It may not be too much to claim that by undertaking these investigations, Orwell helped found what we now know as “cultural studies” and “postcolonial studies.” His study of unemployment and poor housing in the north of England stands comparison, with its careful statistics, with Friedrich Engels’s Condition of the Working Class in England, published a generation or two earlier. But with its additional information and commentary about the reading and recreational habits of the workers, the attitudes of the men to their wives, and the mixtures of expectation and aspiration that lent nuance and distinction to the undifferentiated concept of “the proletariat,” we can see the accumulation of debt that later “social” authors and analysts, such as Michael Young and Richard Hoggart, owed to Orwell when they began their own labors in the postwar period. We can also feel, in the increasingly stubborn growth of his egalitarian and socialist principles during these years, the germination of one of the most famous lines of Nineteen Eighty-Four: “If there is hope, it lies in the proles.” From a detail in the life of the British coal miner—does he have the right to a cleansing bath at the pithead, and if so, does he pay for it out of his own wages and in his own time?—Orwell illustrates the potential power of the working class to generate its own resources out of an everyday struggle, but also to generalize that quotidian battle for the resolution of greater and nobler matters such as the ownership of production and the right to labor’s full share.
Similarly, in North Africa, Orwell continued down the track on which he had begun when he declared his own independence from the British colonial system in Indochina. (It is often forgotten that one of his first published researches, written in French and published by a small radical house in Paris, was about the way in which Britain’s exploitation perpetuated the underdevelopment of Burma.) The sexual and racial implications of the exertion of colonial power he reserved for his first novel—Burmese Days—but he never lost sight of the importance of the economic substratum and, in his comparatively brief sojourn in Morocco, was also highly interested in the ethnic composition of the population and in such seemingly arcane matters as the circulation wars between the different language groups and political factions, as reflected in the sales of local newspapers. Again, though, one notices a certain fastidious preoccupation with the stench of poverty and squalor, including some pungent reflections on the discrepant scents of Jewish and Arab ghettos.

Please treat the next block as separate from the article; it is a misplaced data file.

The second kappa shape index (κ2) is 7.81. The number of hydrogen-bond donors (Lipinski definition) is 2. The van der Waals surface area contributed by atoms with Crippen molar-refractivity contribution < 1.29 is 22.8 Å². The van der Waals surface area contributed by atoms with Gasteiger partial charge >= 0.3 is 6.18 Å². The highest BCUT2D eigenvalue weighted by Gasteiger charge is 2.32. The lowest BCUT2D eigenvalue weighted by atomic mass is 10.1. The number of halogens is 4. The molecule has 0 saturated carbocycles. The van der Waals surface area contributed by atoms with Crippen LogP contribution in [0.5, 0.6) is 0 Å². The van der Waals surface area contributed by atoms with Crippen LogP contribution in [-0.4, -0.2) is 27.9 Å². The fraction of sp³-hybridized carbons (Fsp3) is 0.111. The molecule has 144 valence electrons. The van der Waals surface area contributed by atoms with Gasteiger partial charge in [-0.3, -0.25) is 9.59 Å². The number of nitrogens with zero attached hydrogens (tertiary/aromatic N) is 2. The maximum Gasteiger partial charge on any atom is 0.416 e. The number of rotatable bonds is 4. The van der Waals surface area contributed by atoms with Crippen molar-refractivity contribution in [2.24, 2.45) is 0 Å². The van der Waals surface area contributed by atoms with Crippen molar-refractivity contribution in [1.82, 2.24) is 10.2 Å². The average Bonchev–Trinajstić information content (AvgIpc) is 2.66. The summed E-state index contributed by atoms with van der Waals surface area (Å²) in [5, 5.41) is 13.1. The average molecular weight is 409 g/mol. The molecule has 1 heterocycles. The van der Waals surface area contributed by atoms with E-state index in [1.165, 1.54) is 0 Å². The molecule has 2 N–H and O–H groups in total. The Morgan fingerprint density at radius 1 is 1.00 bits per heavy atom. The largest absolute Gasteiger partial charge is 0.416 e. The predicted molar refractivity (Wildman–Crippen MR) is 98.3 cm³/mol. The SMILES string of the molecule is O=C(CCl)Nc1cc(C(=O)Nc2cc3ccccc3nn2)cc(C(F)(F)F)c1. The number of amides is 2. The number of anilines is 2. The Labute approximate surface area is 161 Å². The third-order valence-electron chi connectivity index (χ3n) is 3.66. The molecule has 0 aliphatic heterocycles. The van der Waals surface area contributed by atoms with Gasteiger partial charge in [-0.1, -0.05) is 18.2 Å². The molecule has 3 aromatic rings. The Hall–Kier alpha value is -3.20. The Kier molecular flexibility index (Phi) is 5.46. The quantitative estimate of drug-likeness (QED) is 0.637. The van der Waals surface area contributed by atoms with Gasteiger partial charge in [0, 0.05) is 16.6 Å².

The most searing and formative experience of Orwell’s engagement with the thirties was his enlistment on the Republican side in the Spanish Civil War, during which he took a bullet in the throat from the fascist side and—very nearly—another one in the back from the Communists. If there is a diary covering this intense period it almost certainly reposes in the archives of the Russian secret police in Moscow, having been seized from Orwell and his wife during a Communist police raid on his Barcelona hotel in 1937. However, references to Spain, and to the agony of its defeat at the hands of a military rebellion backed by Hitler and Mussolini, are scattered throughout every section of these English and Moroccan journals.
In England, Orwell concentrates on attitudes about the war among workers and intellectuals and draws on his friendship with other radical British volunteers from the educated classes to propose a “Peoples’ Army,” along the lines of the Spanish militias, to defend Britain in the event of a German invasion. With the help of some seasoned veterans like Tom Wintringham, Humphrey Slater, and Tom Hopkinson, the idea of a “Home Guard” for precisely this purpose was actually officially implemented, contributing considerably to the quiet egalitarian revolution which swept Britain during the war and helped evict the Conservatives from power as soon as it ended.
From this period also dates some of Orwell’s best and most mordant egalitarianism. Readers who have followed the “99 per cent” campaign of response to the mixture of crime and capitalism on Wall Street in 2011 may be amused at the exactitude of Orwell’s observation in this culling from the press.